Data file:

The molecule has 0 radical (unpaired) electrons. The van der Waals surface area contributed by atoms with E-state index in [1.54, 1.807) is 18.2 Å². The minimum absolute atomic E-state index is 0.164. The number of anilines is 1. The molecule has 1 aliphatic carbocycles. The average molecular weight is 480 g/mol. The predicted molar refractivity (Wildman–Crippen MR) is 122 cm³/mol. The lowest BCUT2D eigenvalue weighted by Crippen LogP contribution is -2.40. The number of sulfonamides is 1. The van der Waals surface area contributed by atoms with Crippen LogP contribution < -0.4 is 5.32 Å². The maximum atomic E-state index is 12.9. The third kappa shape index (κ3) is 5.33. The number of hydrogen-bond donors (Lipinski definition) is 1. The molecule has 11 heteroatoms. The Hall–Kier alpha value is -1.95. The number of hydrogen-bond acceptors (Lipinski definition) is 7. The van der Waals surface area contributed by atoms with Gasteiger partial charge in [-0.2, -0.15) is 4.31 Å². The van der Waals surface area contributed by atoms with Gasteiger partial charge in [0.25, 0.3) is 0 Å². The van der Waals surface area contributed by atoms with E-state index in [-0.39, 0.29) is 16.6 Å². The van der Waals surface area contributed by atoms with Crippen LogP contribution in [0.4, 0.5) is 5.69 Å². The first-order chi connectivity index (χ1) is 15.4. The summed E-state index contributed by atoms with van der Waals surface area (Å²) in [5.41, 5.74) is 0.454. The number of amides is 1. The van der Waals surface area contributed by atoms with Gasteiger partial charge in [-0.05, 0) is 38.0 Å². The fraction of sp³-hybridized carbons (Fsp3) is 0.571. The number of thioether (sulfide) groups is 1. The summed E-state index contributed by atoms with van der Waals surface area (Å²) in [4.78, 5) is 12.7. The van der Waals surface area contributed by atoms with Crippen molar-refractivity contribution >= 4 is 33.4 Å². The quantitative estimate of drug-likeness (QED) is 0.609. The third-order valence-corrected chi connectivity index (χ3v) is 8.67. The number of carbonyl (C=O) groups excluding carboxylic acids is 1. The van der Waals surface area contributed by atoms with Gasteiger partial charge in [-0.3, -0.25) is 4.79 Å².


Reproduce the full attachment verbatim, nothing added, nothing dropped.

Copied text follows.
The molecule has 0 radical (unpaired) electrons. The van der Waals surface area contributed by atoms with E-state index in [1.54, 1.807) is 18.2 Å². The minimum absolute atomic E-state index is 0.164. The number of anilines is 1. The molecule has 1 aliphatic carbocycles. The average molecular weight is 480 g/mol. The predicted molar refractivity (Wildman–Crippen MR) is 122 cm³/mol. The lowest BCUT2D eigenvalue weighted by Crippen LogP contribution is -2.40. The number of sulfonamides is 1. The van der Waals surface area contributed by atoms with Crippen LogP contribution < -0.4 is 5.32 Å². The maximum atomic E-state index is 12.9. The third kappa shape index (κ3) is 5.33. The number of hydrogen-bond donors (Lipinski definition) is 1. The molecule has 11 heteroatoms. The Hall–Kier alpha value is -1.95. The number of hydrogen-bond acceptors (Lipinski definition) is 7. The van der Waals surface area contributed by atoms with Gasteiger partial charge in [-0.2, -0.15) is 4.31 Å². The van der Waals surface area contributed by atoms with Gasteiger partial charge in [0.25, 0.3) is 0 Å². The van der Waals surface area contributed by atoms with E-state index in [-0.39, 0.29) is 16.6 Å². The van der Waals surface area contributed by atoms with Crippen LogP contribution in [0.4, 0.5) is 5.69 Å². The first-order chi connectivity index (χ1) is 15.4. The summed E-state index contributed by atoms with van der Waals surface area (Å²) in [5.41, 5.74) is 0.454. The number of amides is 1. The van der Waals surface area contributed by atoms with Gasteiger partial charge in [-0.05, 0) is 38.0 Å². The fraction of sp³-hybridized carbons (Fsp3) is 0.571. The number of thioether (sulfide) groups is 1. The summed E-state index contributed by atoms with van der Waals surface area (Å²) in [4.78, 5) is 12.7. The van der Waals surface area contributed by atoms with Crippen molar-refractivity contribution >= 4 is 33.4 Å². The quantitative estimate of drug-likeness (QED) is 0.609. The third-order valence-corrected chi connectivity index (χ3v) is 8.67. The number of carbonyl (C=O) groups excluding carboxylic acids is 1. The van der Waals surface area contributed by atoms with Gasteiger partial charge in [-0.3, -0.25) is 4.79 Å².